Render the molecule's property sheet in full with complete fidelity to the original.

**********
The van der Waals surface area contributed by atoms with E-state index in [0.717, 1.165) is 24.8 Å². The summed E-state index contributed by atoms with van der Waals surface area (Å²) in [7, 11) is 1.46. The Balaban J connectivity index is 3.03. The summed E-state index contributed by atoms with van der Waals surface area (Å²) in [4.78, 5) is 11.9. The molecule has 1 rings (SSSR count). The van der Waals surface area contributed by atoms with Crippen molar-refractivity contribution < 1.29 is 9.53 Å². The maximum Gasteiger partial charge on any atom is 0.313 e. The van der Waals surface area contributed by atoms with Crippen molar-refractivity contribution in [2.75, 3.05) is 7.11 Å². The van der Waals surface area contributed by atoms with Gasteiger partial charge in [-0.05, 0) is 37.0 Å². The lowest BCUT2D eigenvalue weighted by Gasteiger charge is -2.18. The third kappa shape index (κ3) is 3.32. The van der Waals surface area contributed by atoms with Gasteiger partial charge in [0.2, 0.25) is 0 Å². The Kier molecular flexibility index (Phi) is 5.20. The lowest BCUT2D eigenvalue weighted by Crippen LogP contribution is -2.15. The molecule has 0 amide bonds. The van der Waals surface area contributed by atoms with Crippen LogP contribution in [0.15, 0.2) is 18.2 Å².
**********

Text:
The van der Waals surface area contributed by atoms with E-state index in [0.717, 1.165) is 24.8 Å². The summed E-state index contributed by atoms with van der Waals surface area (Å²) in [7, 11) is 1.46. The Balaban J connectivity index is 3.03. The summed E-state index contributed by atoms with van der Waals surface area (Å²) in [4.78, 5) is 11.9. The molecule has 1 rings (SSSR count). The van der Waals surface area contributed by atoms with Crippen molar-refractivity contribution < 1.29 is 9.53 Å². The maximum Gasteiger partial charge on any atom is 0.313 e. The van der Waals surface area contributed by atoms with Crippen molar-refractivity contribution in [2.75, 3.05) is 7.11 Å². The van der Waals surface area contributed by atoms with Gasteiger partial charge in [-0.05, 0) is 37.0 Å². The lowest BCUT2D eigenvalue weighted by Gasteiger charge is -2.18. The third kappa shape index (κ3) is 3.32. The van der Waals surface area contributed by atoms with Gasteiger partial charge in [0.2, 0.25) is 0 Å². The Kier molecular flexibility index (Phi) is 5.20. The lowest BCUT2D eigenvalue weighted by Crippen LogP contribution is -2.15. The molecule has 0 amide bonds. The van der Waals surface area contributed by atoms with Crippen LogP contribution in [0.15, 0.2) is 18.2 Å².